Northwestern University scientists created a prosthetic ovary using a 3D printer - an implant that allowed mice that had their ovaries surgically removed to bear live young. The results
Saturday, April 2, at the Endocrine Society's annual meeting, ENDO 2016, in Boston.
Researchers hope to use the technology to develop an ovary bioprosthesis that could be implanted in women to restore fertility. One group that could benefit is survivors of childhood cancers, who have an increased risk of infertility as adults. An estimated 1 in 250 adults has survived childhood cancer.
"One of the biggest concerns for patients diagnosed with cancer is how the treatment may affect their fertility and hormone health," said lead study author Monica M. Laronda, PhD, a postdoctoral research fellow at Northwestern University's Feinberg School of Medicine. "We are developing new ways to restore their quality of life by engineering ovary bioprosthesis implants."
The researchers used a 3D printer to create a scaffold to support hormone-producing cells and immature egg cells, called oocytes. The structure was made out of gelatin - a biological material derived from the animal protein collagen. The scientists applied biological principles to manufacture the scaffold, which needed to be rigid enough to be handled during surgery and to provide enough space for oocyte growth, blood vessel formation and ovulation. Using human cell cultures, the researchers determined the optimal scaffold design should have crisscrossing struts that allowed the cells to anchor at multiple points. The scaffolds were seeded with ovarian follicles - the spherical unit that contains a centralized oocyte with surrounding supportive, hormone-producing cells - to create the bioprosthesis.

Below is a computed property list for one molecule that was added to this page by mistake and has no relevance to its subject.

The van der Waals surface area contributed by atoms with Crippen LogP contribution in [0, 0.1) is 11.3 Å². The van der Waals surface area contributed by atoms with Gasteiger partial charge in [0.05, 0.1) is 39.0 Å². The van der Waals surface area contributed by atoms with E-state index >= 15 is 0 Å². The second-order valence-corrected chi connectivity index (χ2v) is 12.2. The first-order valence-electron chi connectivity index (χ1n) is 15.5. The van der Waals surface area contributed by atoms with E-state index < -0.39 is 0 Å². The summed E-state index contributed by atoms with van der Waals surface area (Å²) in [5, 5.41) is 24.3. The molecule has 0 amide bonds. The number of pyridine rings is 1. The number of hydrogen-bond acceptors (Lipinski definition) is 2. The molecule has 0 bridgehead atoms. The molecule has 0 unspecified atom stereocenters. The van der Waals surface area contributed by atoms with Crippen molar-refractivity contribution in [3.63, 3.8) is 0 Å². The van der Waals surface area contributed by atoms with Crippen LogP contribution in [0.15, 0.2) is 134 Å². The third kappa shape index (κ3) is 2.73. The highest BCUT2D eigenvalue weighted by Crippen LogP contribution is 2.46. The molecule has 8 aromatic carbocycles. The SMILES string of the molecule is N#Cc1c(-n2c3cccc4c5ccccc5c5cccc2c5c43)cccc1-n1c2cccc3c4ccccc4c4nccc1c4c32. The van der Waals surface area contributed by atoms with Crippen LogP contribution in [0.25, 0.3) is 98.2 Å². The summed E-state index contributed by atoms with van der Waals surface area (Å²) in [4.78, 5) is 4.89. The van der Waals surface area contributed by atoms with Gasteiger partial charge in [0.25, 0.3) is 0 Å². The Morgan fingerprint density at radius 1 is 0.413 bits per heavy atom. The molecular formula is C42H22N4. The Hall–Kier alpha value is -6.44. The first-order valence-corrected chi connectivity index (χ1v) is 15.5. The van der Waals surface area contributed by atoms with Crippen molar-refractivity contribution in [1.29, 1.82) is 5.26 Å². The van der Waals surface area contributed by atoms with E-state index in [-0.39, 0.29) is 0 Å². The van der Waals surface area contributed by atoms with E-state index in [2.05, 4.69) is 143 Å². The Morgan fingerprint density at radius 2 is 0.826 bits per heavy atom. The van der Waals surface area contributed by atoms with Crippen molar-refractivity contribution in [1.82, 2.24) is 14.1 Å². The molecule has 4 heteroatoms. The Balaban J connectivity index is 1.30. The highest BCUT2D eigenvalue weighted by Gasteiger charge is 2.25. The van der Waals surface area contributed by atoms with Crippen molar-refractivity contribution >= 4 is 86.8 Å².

To test the implant, researchers removed the ovaries of mice and replaced them with the ovary bioprosthesis. Following the procedure, the mice ovulated, gave birth to healthy pups and were able to nurse.
Implanting the prosthetic ovary in mice also restored the estrous, or female hormone cycle. Researchers theorize a similar implant could help maintain hormone cycling in women who were born with or have undergone disease treatments that have reduced ovarian function. These women often experience decreased production of reproductive hormones that can cause issues with the onset of puberty as well as bone and vascular health problems later in life.
"We developed this implant with downstream human applications in mind, as it is made through a scalable 3D printing method, using a material already used in humans," Laronda said. "We hope to one day restore fertility and hormone function in women who suffer from the side effects of cancer treatments or who were born with reduced ovarian function."
The implant's scaffold structure supported the growth of blood vessels in the mice without the use of any substances to stimulate the process. Using manufacturing techniques inspired by human biology, the researchers developed a scaffold that interacts with the body's tissues. This process could influence future work on complex soft tissue replacement, Laronda said.
The National Institutes of Health, the Burroughs Wellcome Fund Career Award at the Scientific Interface, and the National Science Foundation Graduate Research Fellowship Program provided support for the research.